Trump Calls For Expanding Deductibility Of Restaurant Meals

By Dylan Moroses
Law360 is providing free access to its coronavirus coverage to make sure all members of the legal community have accurate information in this time of uncertainty and change. Use the form below to sign up for any of our weekly newsletters. Signing up for any of our section newsletters will opt you in to the weekly Coronavirus briefing.

Sign up for our Food & Beverage newsletter

You must correct or enter the following before you can sign up:

Select more newsletters to receive for free [+] Show less [-]

Thank You!

Law360 (March 30, 2020, 3:50 PM EDT) -- President Donald Trump has called for expanding the business tax deduction for meals and entertainment as a way to provide economic relief to restaurants that have been devastated by the novel coronavirus pandemic.

With restaurants shuttering during the novel coronavirus pandemic, President Donald Trump said Sunday the U.S. could consider offering eateries relief by expanding the business tax deductions for meals. (AP)

Trump said during a news briefing Sunday that he has asked Treasury Secretary Steven Mnuchin to look into expanding a deduction for companies to write off the costs of their meal and entertainment expenses. Encouraging corporations to pay for employee meals would help restaurants during the coronavirus pandemic, because many have shuttered dining rooms across the country, he said.

"I think it'll have a tremendous impact and maybe keep them open," Trump said.

The Tax Cuts and Jobs Act eliminated the 50% business deduction for activities considered entertainment, but it allowed companies to continue to deduct half of business-related meal expenses. In February, the IRS proposed rules on the deduction that said, among other things, that meals must be paid for separately from entertainment expenses to qualify for the deduction.

Restoring the business expense deduction for meals and entertainment might encourage more to attend restaurants, but people are largely avoiding those establishments for public health safety reasons, and the provision might not be effective immediately, Garrett Watson of the Tax Foundation told Law360.

However, the change would require legislation and consideration by Congress, which could be focused on other ways to aid families and businesses during the coronavirus pandemic, Watson said. 

Michael Zona, a spokesman for Senate Finance Committee Chairman Chuck Grassley, R-Iowa, said: "Sen. Grassley will work with his colleagues on Phase Four legislation if it becomes necessary. It's too early to say what that legislation might encompass. It would need to address any ongoing problems in an effective manner."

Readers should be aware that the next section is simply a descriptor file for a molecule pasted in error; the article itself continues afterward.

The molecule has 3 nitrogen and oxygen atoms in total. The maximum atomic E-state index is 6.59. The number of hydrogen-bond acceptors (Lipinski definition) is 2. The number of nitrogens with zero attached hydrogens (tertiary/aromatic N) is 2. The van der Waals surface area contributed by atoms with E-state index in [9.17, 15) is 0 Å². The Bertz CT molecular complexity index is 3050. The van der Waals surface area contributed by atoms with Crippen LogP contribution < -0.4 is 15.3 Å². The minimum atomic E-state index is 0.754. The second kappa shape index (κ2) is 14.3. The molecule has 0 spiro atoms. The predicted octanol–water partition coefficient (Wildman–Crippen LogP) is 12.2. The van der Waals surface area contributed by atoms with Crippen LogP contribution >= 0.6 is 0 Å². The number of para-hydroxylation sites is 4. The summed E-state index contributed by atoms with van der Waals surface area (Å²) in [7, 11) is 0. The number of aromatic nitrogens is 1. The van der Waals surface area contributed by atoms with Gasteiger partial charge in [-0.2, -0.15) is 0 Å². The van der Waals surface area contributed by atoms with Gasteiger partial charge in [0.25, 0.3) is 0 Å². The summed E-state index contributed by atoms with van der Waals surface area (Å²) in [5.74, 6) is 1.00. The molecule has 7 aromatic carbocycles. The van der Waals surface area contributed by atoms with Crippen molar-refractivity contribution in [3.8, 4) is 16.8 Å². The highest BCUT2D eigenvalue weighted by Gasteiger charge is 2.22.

Congress has passed three measures to help individuals and businesses as they try to navigate the health and economic crisis brought by the coronavirus pandemic: two bills that provided additional funding to states and food safety programs and a $2 trillion stimulus package that included several tax policies.

Howard Gleckman of the Urban-Brookings Tax Policy Center called Trump's idea "worthless" in the current environment, adding that it doesn't make sense to encourage business meals when restaurants are closed by government order or for public health safety reasons.

"They're not avoiding restaurants because they can't get a free martini lunch," Gleckman said.

Instead, the White House and Congress should be focused on helping businesses and families meet their daily expenses through the pandemic, much like the latest legislation passed into law, Gleckman said. Then they can shift emphasis to stimulating job growth and the economy once the pandemic wanes, he said.

Restaurants, the Tax Foundation's Watson said, should receive some benefit from the $2 trillion legislation Trump signed on Friday that included relief measures aimed at supporting jobless Americans, boosting business activity and providing resources for health care workers struggling to treat COVID-19, the respiratory illness caused by the coronavirus.

For example, the bill will give businesses the ability to carry back losses from 2018, 2019 and 2020 for up to five years, Watson said. Certain restaurants may also benefit from an employer tax credit of up to 50% of wages paid and a delay in payroll tax payments included in the legislation to help businesses retain their workforce, he added.

Lawmakers could look to further expand the tax treatment of net operating losses to help restaurants that may not have had profitability in previous years or face a cash flow crunch, Watson said. Restaurants typically have only 60 to 90 days' worth of cash on hand, so "every day counts," he said.

Businesses such as restaurants could be given the ability to accelerate or "cash out" their losses immediately to receive a benefit if they don't have previous profits that would offset their losses, Watson said.

The National Restaurant Association didn't immediately respond to a request for comment.

The House of Representatives passed H.R. 748, the Coronavirus Aid, Relief and Economic Security Act, by voice vote earlier Friday following several days of intense negotiations between Congressional leaders and Mnuchin. The bipartisan legislation passed the Senate in a 96-0 vote late Wednesday after lawmakers smoothed differences over expanded unemployment benefits, business tax breaks and aid to states and hospitals.

The White House declined to comment further.

--Additional reporting by Andrew Kragie and Stephen Cooper. Editing by Neil Cohen.

For a reprint of this article, please contact

Hello! I'm Law360's automated support bot.

How can I help you today?

For example, you can type:
  • I forgot my password
  • I took a free trial but didn't get a verification email
  • How do I sign up for a newsletter?
Ask a question!